Monday, September 1, 2014

More exploring in Borneo

Anytime we spend a long time in one place, things start to get a little like ground hog day.  This past week, we decided to spice it up a bit and rent a car.  For a pretty pricey 70 Ringgit/day (about $23 US) we got ourselves the worst rental car we’ve ever had.  It’s a shoebox with 4 bald tires, a broken speedometer and gas gage.  The passenger window won’t roll down and it takes at least 4 tries to crank it up.  The latest issue with it is that somehow it’s gotten infested with ants.  But that just gives Jake something to do while we drive around.

Our first stop was Matang Nat’l Park and the rehabilitation center.  Andy and Jake had already been there, but I was dying to see the Orangutans and I wasn’t disappointed.  We saw an adult teaching a baby how to climb a tree (part of their “school”) and then we saw two babies playing with a sheet while the mama watched.  They were pulling it up over their heads, rolling around and wrestling with each other.  Occasionally, the mama would grab the sheet and put it over her head.  Very cute to watch.  The funniest part of the day however, was when the “bad monkey,” as Jake liked to call him, threw poo at Andy.  Technically, I guess he threw poo at all of us, but Andy was lucky enough to get hit….twice.  The monkey was quite frisky and didn’t stop with the poo.  He threw banana peels, watermelon rinds, mango skins and papaya….all at Andy.  Jake and I got a big kick out of that.

The next day we decided to head out to Bako National Park and go for a hike to try and see the Proboscis Monkeys.  We underestimated the terrain and found our flip-flops to be a bit of a hindrance, but we managed.  Unfortunately, we didn’t see any monkeys, but we did see a snake and a bearded hog.  The hog was about the funniest looking thing we’ve seen yet.  It has this huge long snout (with a beard), then it’s eyes are about halfway down, then the forehead just keeps going.  Add to that, it has really long legs...not very pig-like.

These naughty little monkeys like to steal
your snacks.  

He still fits on my lap...almost :(
Some other ways we’ve tried to beat the ground hog day feeling…we saw a local ballet depicting one of the Iban legends from the jungle, we’ve taken to having nerf gun wars at the marina when all the workers go home, and we’ve spent a lot of time with our friends Richard and Lee on s/v Before.  Jake has even taken up jogging in the mornings with me and we’ve managed to convince Andy to join us as well.  I can’t lay up in bed when I have a little guy wiggling my toes asking me to go run with him….the best motivator.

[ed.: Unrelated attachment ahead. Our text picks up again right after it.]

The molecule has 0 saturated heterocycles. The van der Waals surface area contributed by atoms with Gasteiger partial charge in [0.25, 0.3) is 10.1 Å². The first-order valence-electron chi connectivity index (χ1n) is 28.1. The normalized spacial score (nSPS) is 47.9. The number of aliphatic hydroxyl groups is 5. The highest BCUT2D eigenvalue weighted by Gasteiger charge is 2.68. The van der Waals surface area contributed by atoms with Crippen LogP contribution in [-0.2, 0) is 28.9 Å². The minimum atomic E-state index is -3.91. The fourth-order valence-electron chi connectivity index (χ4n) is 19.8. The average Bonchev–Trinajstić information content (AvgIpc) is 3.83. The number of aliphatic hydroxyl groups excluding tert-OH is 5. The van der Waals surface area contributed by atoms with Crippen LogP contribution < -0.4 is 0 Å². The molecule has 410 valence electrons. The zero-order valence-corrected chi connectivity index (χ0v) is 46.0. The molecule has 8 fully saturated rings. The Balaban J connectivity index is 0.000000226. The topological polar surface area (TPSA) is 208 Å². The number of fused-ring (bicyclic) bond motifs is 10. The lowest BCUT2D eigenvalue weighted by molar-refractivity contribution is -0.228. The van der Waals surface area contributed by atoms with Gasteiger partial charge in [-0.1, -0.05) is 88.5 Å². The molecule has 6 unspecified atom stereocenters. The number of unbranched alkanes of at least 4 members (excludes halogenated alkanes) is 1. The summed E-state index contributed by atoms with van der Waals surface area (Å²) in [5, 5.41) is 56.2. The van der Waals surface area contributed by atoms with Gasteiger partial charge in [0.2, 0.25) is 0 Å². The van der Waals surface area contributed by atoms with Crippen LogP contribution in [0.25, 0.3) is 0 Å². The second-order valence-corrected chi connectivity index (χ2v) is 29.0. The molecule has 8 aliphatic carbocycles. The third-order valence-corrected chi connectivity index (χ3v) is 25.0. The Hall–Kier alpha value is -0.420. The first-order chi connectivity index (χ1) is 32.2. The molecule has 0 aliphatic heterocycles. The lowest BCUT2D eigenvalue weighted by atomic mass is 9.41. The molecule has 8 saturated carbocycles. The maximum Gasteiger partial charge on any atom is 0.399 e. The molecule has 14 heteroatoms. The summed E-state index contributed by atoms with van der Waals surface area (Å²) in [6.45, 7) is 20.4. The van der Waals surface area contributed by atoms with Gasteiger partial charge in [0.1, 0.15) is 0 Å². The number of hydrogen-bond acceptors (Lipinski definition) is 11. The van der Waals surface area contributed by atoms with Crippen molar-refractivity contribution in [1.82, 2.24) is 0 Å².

This weekend we’re flying to Jakarta to see an old friend of Andy’s and relax a bit (all this fun is tiring).  It’s serving a dual purpose in as much as Jake and Andy need to renew their visa’s for Malaysia as well.   When we come back, the most exciting thing of all…Jake turns 9!

Wednesday, August 20, 2014

Mulu Caves, Borneo

Deer Cave

Deer cave, located in Mulu, Malaysia on the island of Borneo, has the largest cave passage in the world.  You can fit a Boeing 747 in there (no lie).  We first learned about it on the Planet Earth series when Jake was little more than 3 years old.  Back then, even with the plans of cruising so clearly laid out in our heads, Borneo seemed so far away and so exotic.  It wasn’t even on our radar.  We’ve seen that documentary more times than I can count, but over the past few years, Borneo didn’t seem so far away.  In fact, it was only a few hundred miles.

Once we arrived in Malaysia, it was a no brainer making a decision on what land travel to do here.  We headed to Mulu Caves.  The first bit of excitement was Jake’s first ride on a “propeller plane.”  The only way to get to Mulu is by plane, so we took the short hop from Kuching to Mulu Saturday morning.  We were immediately wisked away to our hotel for a quick check in.  We were pleasantly surprised as the hotel is in the process of being upgraded to a Marriott, so all of the rooms and facilities have been recently renovated, to include air conditioning, satellite TV, marble tile in the bathroom and down comforters on the king size bed!!!  Woo hoo!

Our greeter person (no idea what her official title was but her job was to get us from one place to another), caught us a ride to the National Park for a VERY quick tour of the headquarters and some lunch.  From there, we met our guide Lucas (and were fortunate enough to have him all to ourselves, not mixed in with hoards of other people) and our adventure began.  We figured out we walked about 4 miles that first afternoon.  It included a long jungle walk and touring of two caves, Lang Cave and Deer Cave.  Both were spectacular.  I thought Lang Cave had better formations, but the massive size of Deer Cave impressed everyone.  Jake’s favorite part was the huge amounts of roaches eating the guana mountains (aka bat poop) that covered the cave floors.  He insisted we take pictures so he could send them back to Gigi (his grandmother) to freak her out.  The downside to the day was the long bout of rain we had in the afternoon.  Apparently, bats don’t like to go out and eat in the rain, so we weren’t able to see the mass exodus of bats at sunset like we had hoped.   And we had to walk the mile and a half back to the main headquarters soaking wet.